- Outstanding interpersonal and communication skills:
- Communicating clearly with passengers in order to explain everything related to their flight and provide them with the necessary assistance;
- being proficient in at least a second language;
- having a friendly and engaging personality and being able to work as part of a team; and
- being sales-oriented and able to negotiate on behalf of clients.
- Outstanding organizational skills:
- Being able to program an entire flight schedule for passengers needing flight connections; and
- multitasking; being able to do several tasks at the same time in a quick and timely manner.
- Analytical and problem-solving skills:
- Being able to work under pressure and react quickly to solve any problem that clients may have.
- Administrative skills:
- Being proficient in computer skills such as basic word processing, spreadsheet and database management, as well as specialized flight tickets retail software; and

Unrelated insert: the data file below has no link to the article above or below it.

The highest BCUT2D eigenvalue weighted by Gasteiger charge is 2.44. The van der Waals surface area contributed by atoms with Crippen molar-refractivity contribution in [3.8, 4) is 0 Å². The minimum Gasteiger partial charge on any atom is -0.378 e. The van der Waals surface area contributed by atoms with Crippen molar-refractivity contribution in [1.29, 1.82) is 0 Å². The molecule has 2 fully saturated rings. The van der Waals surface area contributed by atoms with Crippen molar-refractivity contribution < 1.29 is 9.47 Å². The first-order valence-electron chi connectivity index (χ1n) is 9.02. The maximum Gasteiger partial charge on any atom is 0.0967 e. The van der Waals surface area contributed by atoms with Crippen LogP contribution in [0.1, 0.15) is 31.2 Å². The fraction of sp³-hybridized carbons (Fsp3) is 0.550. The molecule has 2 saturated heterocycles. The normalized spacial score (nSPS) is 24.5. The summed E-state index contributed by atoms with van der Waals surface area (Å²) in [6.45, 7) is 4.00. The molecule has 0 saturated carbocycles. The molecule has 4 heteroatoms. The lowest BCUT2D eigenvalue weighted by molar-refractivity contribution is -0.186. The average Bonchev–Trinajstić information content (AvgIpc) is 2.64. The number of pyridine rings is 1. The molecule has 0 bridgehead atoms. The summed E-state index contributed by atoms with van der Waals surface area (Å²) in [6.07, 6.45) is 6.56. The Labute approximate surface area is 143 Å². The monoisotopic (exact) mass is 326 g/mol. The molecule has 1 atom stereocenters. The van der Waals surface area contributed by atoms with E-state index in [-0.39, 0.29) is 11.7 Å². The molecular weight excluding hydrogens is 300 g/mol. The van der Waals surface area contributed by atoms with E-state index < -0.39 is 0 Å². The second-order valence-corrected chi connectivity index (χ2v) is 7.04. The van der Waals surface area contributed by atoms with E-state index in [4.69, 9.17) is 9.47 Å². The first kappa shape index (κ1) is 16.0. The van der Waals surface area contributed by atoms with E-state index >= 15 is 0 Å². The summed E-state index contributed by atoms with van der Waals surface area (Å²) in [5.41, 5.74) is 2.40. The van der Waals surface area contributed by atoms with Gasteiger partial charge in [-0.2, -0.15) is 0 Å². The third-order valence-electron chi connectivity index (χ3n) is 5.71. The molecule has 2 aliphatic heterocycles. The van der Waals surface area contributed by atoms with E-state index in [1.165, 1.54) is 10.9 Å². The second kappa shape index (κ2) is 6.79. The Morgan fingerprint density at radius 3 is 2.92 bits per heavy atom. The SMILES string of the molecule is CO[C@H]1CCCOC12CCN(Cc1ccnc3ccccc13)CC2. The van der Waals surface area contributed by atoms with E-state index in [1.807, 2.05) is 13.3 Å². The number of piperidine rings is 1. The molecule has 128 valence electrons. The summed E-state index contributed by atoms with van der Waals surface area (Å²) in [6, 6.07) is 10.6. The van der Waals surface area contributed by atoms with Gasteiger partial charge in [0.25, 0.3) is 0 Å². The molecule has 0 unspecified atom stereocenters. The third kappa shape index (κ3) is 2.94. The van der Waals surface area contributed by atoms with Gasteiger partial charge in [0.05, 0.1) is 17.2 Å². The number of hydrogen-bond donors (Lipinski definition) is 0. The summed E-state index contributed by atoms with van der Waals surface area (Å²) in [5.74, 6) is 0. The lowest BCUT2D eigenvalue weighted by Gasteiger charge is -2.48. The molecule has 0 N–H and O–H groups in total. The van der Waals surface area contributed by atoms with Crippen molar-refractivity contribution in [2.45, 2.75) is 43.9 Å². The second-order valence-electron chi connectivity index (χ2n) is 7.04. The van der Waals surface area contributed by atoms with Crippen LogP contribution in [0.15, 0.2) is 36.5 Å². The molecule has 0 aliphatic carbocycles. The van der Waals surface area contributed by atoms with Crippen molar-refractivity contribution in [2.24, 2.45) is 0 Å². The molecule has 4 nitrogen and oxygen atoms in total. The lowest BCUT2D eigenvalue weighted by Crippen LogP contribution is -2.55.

- being able to use basic office equipment.
- High levels of initiative, resourcefulness, flexibility, and compromise.
Ticket Agents serve as the motor that provides airlines with their major source of income. Ticket Agents must have customer service and sales related skills to allow them to efficiently perform their daily tasks.
To work in this field, it is necessary to be an American citizen or to have all the legal requirements to be employed in the country. The minimum age to work as a Ticket Agent is 18 years old, although this may vary among different airlines or companies. A high-school diploma is the minimum requirement to become a Ticket Agent, even though most airlines prefer candidates with university or college level education, mostly with a degree in Business, Hospitality, Travel and Tourism, or any other related field. Proficiency with computerized software and experience in a customer-service setting are usually preferred.